Amazon Cuts The Cord: Now What For Abe and Alibris?

- by Michael Stillman


Alibris' response to Amazon was to say it would seek to strengthen its partnerships.

So, what comes next? For Abebooks, it is a go-alone strategy, at least for now. Abe does still have the advantage of being the largest site in terms of number of old books listed. As a consumer, your chances are still greater of finding an old book on Abe's site than on any other. However, with a restless clientele, and a likely significant decrease in sales once Amazon withdraws, Abe will need to find ways to hold on to its sellers. While the experiences of different booksellers vary widely, at least some have found sales on Abe slow of late, particularly since the various technical problems resulting from their site changes. This could be a critical point for Abe, as they need to smooth over any hurt feelings plus find ways to bring more buyers to their site. It is a challenge.

Alibris, on the other hand, is taking a completely different tack. Instead of going it alone, Alibris is seeking to strengthen its outside relationships. As noted, they are pulling out all the stops in an attempt to convince Amazon to change its plans. But, regardless of whether this succeeds, they continue to look to build relationships with other sites. When Barnes and Noble ended its selling relationship with Abe, it named Alibris as their sole source for used book listings. While we are not privy to what went on behind the scenes, one can only assume there was a lot of active lobbying going on by Alibris. It worked. In a response from A.J. Kohn, Alibris' Director of Direct Marketing and Sales, he states, "I do want to make it clear that we're not going to become isolationists. Alibris is committed to providing sellers with the largest sales distribution channels available." He also noted that Alibris maintains relationships with Borders, Chapters and others. He goes on to say, "Alibris will be looking to further expand our distribution channels." And finally, in total contrast to Abe's course of action in dropping Half, he concludes, " is certainly high on that list and we are actively working to bring this new channel to our sellers."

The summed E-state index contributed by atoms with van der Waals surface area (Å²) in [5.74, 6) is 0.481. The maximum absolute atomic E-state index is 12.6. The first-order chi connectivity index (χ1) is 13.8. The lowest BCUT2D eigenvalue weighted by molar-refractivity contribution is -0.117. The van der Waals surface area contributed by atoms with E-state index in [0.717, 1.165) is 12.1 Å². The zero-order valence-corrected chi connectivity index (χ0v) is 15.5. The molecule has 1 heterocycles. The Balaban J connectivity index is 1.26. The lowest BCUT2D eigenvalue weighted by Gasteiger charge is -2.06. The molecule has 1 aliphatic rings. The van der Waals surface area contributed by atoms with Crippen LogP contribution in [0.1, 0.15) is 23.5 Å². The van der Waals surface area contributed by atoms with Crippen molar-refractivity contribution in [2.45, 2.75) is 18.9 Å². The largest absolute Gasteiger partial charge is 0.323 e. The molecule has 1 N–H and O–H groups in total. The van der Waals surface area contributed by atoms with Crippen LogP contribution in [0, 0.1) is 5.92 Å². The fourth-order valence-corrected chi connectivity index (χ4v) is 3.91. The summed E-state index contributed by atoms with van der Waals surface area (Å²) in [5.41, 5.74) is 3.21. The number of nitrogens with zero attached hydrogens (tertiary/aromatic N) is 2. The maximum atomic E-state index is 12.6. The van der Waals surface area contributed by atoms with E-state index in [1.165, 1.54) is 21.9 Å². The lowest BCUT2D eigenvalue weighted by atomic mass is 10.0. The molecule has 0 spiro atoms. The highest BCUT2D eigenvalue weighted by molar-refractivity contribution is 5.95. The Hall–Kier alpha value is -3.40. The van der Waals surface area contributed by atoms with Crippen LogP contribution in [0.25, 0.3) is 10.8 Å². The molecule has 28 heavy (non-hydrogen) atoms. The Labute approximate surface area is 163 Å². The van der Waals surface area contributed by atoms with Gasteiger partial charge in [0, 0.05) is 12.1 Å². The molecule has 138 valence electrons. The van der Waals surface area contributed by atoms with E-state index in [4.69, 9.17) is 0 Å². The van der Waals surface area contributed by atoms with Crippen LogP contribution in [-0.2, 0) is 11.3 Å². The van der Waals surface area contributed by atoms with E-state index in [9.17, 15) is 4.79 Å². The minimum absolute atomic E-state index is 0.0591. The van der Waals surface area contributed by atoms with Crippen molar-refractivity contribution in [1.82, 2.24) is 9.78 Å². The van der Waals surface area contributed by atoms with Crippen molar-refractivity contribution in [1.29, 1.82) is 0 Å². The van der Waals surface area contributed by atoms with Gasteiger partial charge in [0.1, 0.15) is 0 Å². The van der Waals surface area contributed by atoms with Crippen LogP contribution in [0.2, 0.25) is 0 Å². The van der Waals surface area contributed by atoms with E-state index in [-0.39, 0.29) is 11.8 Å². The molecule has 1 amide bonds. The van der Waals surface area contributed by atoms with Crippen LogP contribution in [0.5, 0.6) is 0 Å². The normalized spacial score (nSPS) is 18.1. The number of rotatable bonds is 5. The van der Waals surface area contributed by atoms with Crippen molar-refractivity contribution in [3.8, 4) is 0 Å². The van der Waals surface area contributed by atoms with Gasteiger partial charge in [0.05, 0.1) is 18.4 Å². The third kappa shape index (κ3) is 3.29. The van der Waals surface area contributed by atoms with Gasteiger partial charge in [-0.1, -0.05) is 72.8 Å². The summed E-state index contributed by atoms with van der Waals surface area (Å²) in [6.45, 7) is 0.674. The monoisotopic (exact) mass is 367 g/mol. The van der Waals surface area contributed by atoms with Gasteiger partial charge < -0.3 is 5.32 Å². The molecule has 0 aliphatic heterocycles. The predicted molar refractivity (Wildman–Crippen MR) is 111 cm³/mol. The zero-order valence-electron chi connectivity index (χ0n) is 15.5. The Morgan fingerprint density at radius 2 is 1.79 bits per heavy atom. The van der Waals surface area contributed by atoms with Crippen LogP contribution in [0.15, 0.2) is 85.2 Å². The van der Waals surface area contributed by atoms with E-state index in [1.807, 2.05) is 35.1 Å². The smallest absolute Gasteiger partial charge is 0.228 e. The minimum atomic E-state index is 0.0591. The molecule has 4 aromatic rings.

It's an interesting contrast between the two sites. You may like or dislike Alibris' strategy, but they seem to have a clear sense of where they want to go. Their site has a certain selling format, and they look to increase sales through outside partners wherever possible. To an outsider, they have a clear, transparent business plan, and seem to be executing it as well as possible considering the very competitive nature of the business they are in.

Abebooks, on the other hand, is much less clear to me. I have always admired their site and the ease with which it allowed me to find books. However, I really don't know where they are going. Perhaps their response to Amazon and Barnes and Noble's decisions represents a carefully considered plan, but they feel more like FEMA's response to the hurricane. Alibris has responded with a clear plan of action, while Abe seems to be groping for a new formula.

Now perhaps Abe has one that is just not obvious to me. There must have been a plan behind the earlier changes they made, though their lack of an adequate explanation and less than ideal implementation left their sellers wondering. In his letter to their dealers, Abe's President says, "Moving away from a reseller model that actively encourages you to provide your unique books to our competition can further secure our position as the world's largest online marketplace for books, but only if we are able to improve our own sites to meet and exceed the expectations of our customers. We are committed to doing this." They better be. Abe can hardly afford another misstep at this point.